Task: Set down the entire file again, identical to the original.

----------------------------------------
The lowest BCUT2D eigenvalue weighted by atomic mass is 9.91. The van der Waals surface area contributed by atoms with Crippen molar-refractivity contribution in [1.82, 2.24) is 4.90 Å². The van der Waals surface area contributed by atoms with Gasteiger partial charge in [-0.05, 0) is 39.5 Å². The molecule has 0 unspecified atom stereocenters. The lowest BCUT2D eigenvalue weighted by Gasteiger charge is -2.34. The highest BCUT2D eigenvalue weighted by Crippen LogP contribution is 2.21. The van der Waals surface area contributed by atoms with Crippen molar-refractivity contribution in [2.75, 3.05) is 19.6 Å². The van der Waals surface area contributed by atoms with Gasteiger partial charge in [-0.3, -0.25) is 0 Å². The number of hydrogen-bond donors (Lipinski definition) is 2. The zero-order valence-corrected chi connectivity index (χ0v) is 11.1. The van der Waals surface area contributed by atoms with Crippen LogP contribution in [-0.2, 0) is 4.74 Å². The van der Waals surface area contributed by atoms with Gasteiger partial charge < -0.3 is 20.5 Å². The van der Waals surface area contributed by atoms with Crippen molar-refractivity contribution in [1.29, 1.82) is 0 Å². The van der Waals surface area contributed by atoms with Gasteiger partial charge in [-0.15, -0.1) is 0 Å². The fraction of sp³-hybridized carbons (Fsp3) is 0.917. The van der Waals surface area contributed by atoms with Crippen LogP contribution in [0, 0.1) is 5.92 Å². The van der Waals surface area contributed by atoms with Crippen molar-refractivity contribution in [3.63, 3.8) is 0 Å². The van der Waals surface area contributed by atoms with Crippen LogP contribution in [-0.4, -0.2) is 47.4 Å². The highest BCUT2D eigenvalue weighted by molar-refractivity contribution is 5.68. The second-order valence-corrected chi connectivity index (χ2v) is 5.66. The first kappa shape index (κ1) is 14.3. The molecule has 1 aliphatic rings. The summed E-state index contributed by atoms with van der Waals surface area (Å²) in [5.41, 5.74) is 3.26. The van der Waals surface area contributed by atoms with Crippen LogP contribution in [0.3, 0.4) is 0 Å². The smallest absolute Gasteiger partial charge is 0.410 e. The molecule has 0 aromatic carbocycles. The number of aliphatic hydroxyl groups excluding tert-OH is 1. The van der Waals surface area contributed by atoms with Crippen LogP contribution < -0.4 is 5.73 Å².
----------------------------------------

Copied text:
The lowest BCUT2D eigenvalue weighted by atomic mass is 9.91. The van der Waals surface area contributed by atoms with Crippen molar-refractivity contribution in [1.82, 2.24) is 4.90 Å². The van der Waals surface area contributed by atoms with Gasteiger partial charge in [-0.05, 0) is 39.5 Å². The molecule has 0 unspecified atom stereocenters. The lowest BCUT2D eigenvalue weighted by Gasteiger charge is -2.34. The highest BCUT2D eigenvalue weighted by Crippen LogP contribution is 2.21. The van der Waals surface area contributed by atoms with Crippen molar-refractivity contribution in [2.75, 3.05) is 19.6 Å². The van der Waals surface area contributed by atoms with Gasteiger partial charge in [-0.3, -0.25) is 0 Å². The number of hydrogen-bond donors (Lipinski definition) is 2. The zero-order valence-corrected chi connectivity index (χ0v) is 11.1. The van der Waals surface area contributed by atoms with Crippen LogP contribution in [-0.2, 0) is 4.74 Å². The van der Waals surface area contributed by atoms with Gasteiger partial charge < -0.3 is 20.5 Å². The van der Waals surface area contributed by atoms with Crippen molar-refractivity contribution in [1.29, 1.82) is 0 Å². The van der Waals surface area contributed by atoms with Gasteiger partial charge in [-0.15, -0.1) is 0 Å². The fraction of sp³-hybridized carbons (Fsp3) is 0.917. The van der Waals surface area contributed by atoms with Crippen LogP contribution in [0, 0.1) is 5.92 Å². The van der Waals surface area contributed by atoms with Crippen molar-refractivity contribution in [3.63, 3.8) is 0 Å². The van der Waals surface area contributed by atoms with Crippen LogP contribution in [-0.4, -0.2) is 47.4 Å². The highest BCUT2D eigenvalue weighted by molar-refractivity contribution is 5.68. The second-order valence-corrected chi connectivity index (χ2v) is 5.66. The first kappa shape index (κ1) is 14.3. The molecule has 1 aliphatic rings. The summed E-state index contributed by atoms with van der Waals surface area (Å²) in [5.41, 5.74) is 3.26. The van der Waals surface area contributed by atoms with Crippen LogP contribution in [0.3, 0.4) is 0 Å². The smallest absolute Gasteiger partial charge is 0.410 e. The molecule has 0 aromatic carbocycles. The number of aliphatic hydroxyl groups excluding tert-OH is 1. The van der Waals surface area contributed by atoms with Crippen LogP contribution < -0.4 is 5.73 Å².